In the 1930s, the RAF was bombing recalcitrant Iraqis - usually Kurds - under the command of the future Arthur "Bomber" Harris. Sixty years later, we were doing it again. Then the Iraqis were rebels; now they are guilty of far worse crimes, which, through the constant repetition of the list over the past three weeks, have become a mantra of world evil.
So let's get through the 1998 list. President Saddam Hussein, according to Messrs Bill Clinton and Tony Blair:
One: Refuses to abide by countless United Nations Security Council resolutions;
Two: Continues to build weapons of mass destruction;
Three: Blocks the work of Unscom arms inspectors;
Four: Abuses human rights;
Five: Has used poison gas "on his own people";
Six: Threatens his neighbours.
We all know President Saddam is awful. Not as bad as Hitler or Stalin, but probably worse than Laurent Kabila, certainly worse than Muammar Gaddafi.
But who else in 1998 qualifies for the first crime? Israel and Serbia. Who qualifies for the second crime? Iran, Israel, Syria, Pakistan, India. Crime number three is exclusive because there's no Unscom to inspect the other countries' weapons of mass destruction. But qualifying for crime number four? Algeria, Egypt, Iran, Israel, Libya, Palestine, Syria, Saudi Arabia, Turkey ... you name it. Crime number five? Only Iraq - with a caveat: why does no Western leader mention that he killed far more Iranians with gas than he did Iraqi Kurds? Because the Kurds were supporting Iran at the time? Or because the Foreign Office and the US State Department supported Iraq when it was gassing Iranians? Guilty of number six? Iran, Israel, Palestine, Syria, Turkey.
So what were we doing bombing Iraq? Or, more to the point, why weren't we bombing all the other Middle Eastern sinners? Back in February, we clearly wanted to bomb Iraq when President Saddam prevented UN arms inspectors from entering his palaces. The UN Secretary-General, Kofi Annan, produced a "memorandum of understanding" to let the UN make a one-time inspection, in the company of foreign diplomats. Then President Saddam reneged again, sending the inspectors home. To the fury of the American military, Bill Clinton called off the bombers at the last moment.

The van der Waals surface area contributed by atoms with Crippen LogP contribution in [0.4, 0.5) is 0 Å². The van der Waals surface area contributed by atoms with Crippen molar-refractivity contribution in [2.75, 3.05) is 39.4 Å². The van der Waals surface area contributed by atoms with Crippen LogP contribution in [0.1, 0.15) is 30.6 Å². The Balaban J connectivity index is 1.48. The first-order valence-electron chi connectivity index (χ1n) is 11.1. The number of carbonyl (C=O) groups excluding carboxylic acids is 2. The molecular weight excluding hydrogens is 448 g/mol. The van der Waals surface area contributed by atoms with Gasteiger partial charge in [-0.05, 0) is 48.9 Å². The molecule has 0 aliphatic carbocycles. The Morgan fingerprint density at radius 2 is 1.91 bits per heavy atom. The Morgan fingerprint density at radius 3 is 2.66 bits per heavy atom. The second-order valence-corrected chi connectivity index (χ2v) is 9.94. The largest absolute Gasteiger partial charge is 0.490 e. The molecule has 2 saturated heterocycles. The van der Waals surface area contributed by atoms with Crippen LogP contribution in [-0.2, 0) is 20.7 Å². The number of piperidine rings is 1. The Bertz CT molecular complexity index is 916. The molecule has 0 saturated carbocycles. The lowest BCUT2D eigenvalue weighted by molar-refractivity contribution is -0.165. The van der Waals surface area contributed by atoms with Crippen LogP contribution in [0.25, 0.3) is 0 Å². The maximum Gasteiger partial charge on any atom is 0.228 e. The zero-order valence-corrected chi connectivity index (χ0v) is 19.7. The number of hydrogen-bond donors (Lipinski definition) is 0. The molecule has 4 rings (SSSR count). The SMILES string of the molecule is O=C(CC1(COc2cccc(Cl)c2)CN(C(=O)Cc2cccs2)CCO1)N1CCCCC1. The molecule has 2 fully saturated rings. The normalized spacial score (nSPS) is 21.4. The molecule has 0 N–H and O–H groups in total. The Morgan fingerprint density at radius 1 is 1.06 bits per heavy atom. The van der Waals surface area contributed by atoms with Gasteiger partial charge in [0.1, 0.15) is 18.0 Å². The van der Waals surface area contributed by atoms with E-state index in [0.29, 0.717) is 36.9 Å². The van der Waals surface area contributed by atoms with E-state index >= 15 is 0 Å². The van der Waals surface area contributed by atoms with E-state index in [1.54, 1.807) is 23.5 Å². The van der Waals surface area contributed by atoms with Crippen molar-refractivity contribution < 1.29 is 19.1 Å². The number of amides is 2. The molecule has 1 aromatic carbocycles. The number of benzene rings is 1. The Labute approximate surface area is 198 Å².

Then President Saddam blocked the inspectors once more, and it was "chocks away". Or so we are led to believe.
Certainly, President Saddam had decided to rid himself of the inspectors. Indeed, he almost certainly wished to be bombed - he had given up any hope of having sanctions lifted. He knew he would survive and that the Arab world would sympathise with the Iraqis who suffered and that the UN Security Council would be split between the US-British alliance and the rest.
His list of crimes may seem obvious in the West. In the Middle East, the list of those who also commit his crimes is rather better known. And so is the result of eight years of UN sanctions: the 5,000 babies dying every month, the children dying of cancer in the irradiated battlefields of southern Iraq, the villagers drinking water from rivers and taps contaminated with sewage, the girls prostituting themselves.
All President Saddam's fault, Messrs Clinton, Blair and Cook tell us. But it's not. Iraq cannot feed itself under the oil-for-food programme, as the UN's bureaucrats have now admitted. President Saddam is unaffected by sanctions, yet we continue to impose them.
Journalists are afraid of the figure of a million Iraqis dead through sanctions. But if the death toll for children is correct - and the statistic comes from the World Health Organisation - then we're talking about more than 480,000 dead children alone. When do we start talking about genocide?
So this Christmas, we debate the rights and wrongs of killing 62 Iraqi soldiers and 82 civilians in bombing raids and ignore 60,000 dead children who have expired via sanctions since January. Arabs, of course, do not. However deplorable their regimes, there is an overwhelming sense of fury and humiliation in the Arab world, which the Ramadan bombings have brought to boiling point. The conviction that it was all done to help President Clinton to avoid impeachment seems to put it beyond the immoral.
And of course, we've forgotten one of the most intriguing - and dangerous - revelations of the year: UN senior inspector Scott Ritter's admission that for years he was liaising with the Israeli intelligence service, something the Iraqis had claimed all along (to the contemptuous dismissal of the Americans and British).
Our masters didn't mention that when they launched their cruise missiles, did they? How much of Unscom's work was being handed on to the Israelis? Just Mr Ritter's investigations? He said the Israelis pinpointed targets for inspection to him. Does that mean, directly or indirectly, that they also helped to target the missiles?
Washington politics are so cynical that there is not much point in debating the timing of the air strikes and Mr Clinton's impeachment. But what about Mr Blair, shrilly insisting that everything is above board.
French television got it about right when its Guignol series - the equivalent of Spitting Image - concluded after the bombings that the Prime Minister was the President's new White House intern.Reuse content